Writer’s Shame

6:58 a.m.

It happened again.

It’s Sunday. And despite my very best efforts to sleep in, I’m wide awake at 5:45 a.m. and ready to eat breakfast. Pronto.

Then, I hear it. The voice.

“Kaaaaate, you should wriiiiiiiite.”

Because as a writer, they say you should write every day. (Who is “they” anyway?)

I roll over. I don’t wanna write every day. Sometimes I just want to watch Bravo.

Then it creeps in.

Writer’s Shame. It’s like Catholic Guilt for creatives. And I have expertise in both.

Writer’s Shame happens when you realize it’s been almost a year since your last blog post.

One year. Four seasons. Nothin’ but crickets.

I decide not to think about this. I’m going back to sleep. Because what would I even say?

Books. There are three on my nightstand I’m slogging through. The slogging part might stem from my, um, interesting reading habits.

As in, I skip around.

I like to start in the middle of a book. Then go back and read the beginning.

I also skip long paragraphs with descriptions. I don’t care about the color of the leaves. Just get to the good part already.

It’s hard to get through a book when nothing makes sense. It’s even harder to blog about it.

Scratch the book report.

Oh! This week, a twenty-something had the winning bajillion-dollar Powerball ticket.

I could write about the time I thought I won the lottery.


And, no, I didn’t look to see if I had the winning numbers. I was just convinced I won.

If you could see my husband when I tell this story, you’d see a defeated man oozing a non-verbal message that goes something like:

Now do you see what it’s like to be me? My wife doesn’t even look at the Powerball numbers and she’s sure she won. Because that’s normal.

In my defense, my imagination has always been one of my strong suits.

Let me explain.

It was one of those Powerball mania times and someone in our state – our state! –  won the bajillion-dollar prize. How could it not be me?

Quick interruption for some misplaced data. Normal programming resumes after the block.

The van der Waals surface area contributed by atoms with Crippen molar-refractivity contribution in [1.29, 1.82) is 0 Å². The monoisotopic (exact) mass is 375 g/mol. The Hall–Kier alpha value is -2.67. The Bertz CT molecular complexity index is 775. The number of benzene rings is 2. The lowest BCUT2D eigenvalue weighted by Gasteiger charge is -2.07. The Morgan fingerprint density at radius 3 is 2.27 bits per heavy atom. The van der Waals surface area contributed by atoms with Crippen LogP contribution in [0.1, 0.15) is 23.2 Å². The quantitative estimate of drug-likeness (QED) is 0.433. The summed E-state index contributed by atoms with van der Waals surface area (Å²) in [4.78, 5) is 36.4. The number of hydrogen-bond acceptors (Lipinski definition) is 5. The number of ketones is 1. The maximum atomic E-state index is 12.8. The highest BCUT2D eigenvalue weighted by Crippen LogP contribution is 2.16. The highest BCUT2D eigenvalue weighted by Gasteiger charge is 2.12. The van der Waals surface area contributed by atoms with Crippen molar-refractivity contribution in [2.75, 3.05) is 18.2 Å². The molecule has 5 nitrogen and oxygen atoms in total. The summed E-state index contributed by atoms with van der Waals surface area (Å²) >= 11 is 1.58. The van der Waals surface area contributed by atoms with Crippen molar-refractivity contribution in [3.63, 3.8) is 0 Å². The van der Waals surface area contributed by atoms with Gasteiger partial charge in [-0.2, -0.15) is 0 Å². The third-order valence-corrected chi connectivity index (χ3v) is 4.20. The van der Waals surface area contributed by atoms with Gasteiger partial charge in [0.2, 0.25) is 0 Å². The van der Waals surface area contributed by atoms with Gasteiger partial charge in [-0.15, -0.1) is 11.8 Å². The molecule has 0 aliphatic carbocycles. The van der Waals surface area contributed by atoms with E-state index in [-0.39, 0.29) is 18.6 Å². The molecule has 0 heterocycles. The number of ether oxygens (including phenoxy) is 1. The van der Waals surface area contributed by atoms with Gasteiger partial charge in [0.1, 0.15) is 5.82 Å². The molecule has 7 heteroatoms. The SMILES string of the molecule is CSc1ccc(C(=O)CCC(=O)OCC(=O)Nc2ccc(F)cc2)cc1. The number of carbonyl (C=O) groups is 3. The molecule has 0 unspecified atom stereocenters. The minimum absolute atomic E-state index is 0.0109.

Plus, when I drove by the gas station where I bought the (winning) ticket, there was a TV crew. Clearly they were interviewing the attendant who sold (me) the winning ticket. What else could they do a story on at the gas station? The rising price of gas?

I immediately started planning how to tell my husband about our good fortune.

First, I’d drive to his office because he’d never believe me if I told him on the phone. Plus, if someone was listening to our conversation – I’m looking at you, Russia – they could try to take my (winning) ticket.

Wait, before driving there, I needed to protect the ticket. I’d put it in a Ziploc so it couldn’t get wet and wash away our lottery dreams.

Then, I’d put the ticket in the freezer. That’s where the cops always find the money on TV, right? The ticket would definitely be safe there.

I had it all worked out. It was the perfect plan. Until I checked the winning numbers.

I maaaaayyy have had one winning number. But I really can’t be sure. It was too hard to tell through my tears.

Not enough to write about on that one, either.

Maybe I could write about my (really) irrational fear.

That I’ll be convicted of a crime I didn’t commit and sentenced to solitary confinement. I must have watched a lot of Hill Street Blues growing up.

Then everyone will know my real hair color. Because I don’t think they let you get your roots done in prison.

That’s all I’ll say about that because I’m an off-the-charts extrovert and the thought of me and my thoughts alone for decades makes me break out in hives.

There. The first post of 2018 is done.

And like magic, the weight of my Writer’s Shame is gone. Until next Sunday.

7:47 a.m.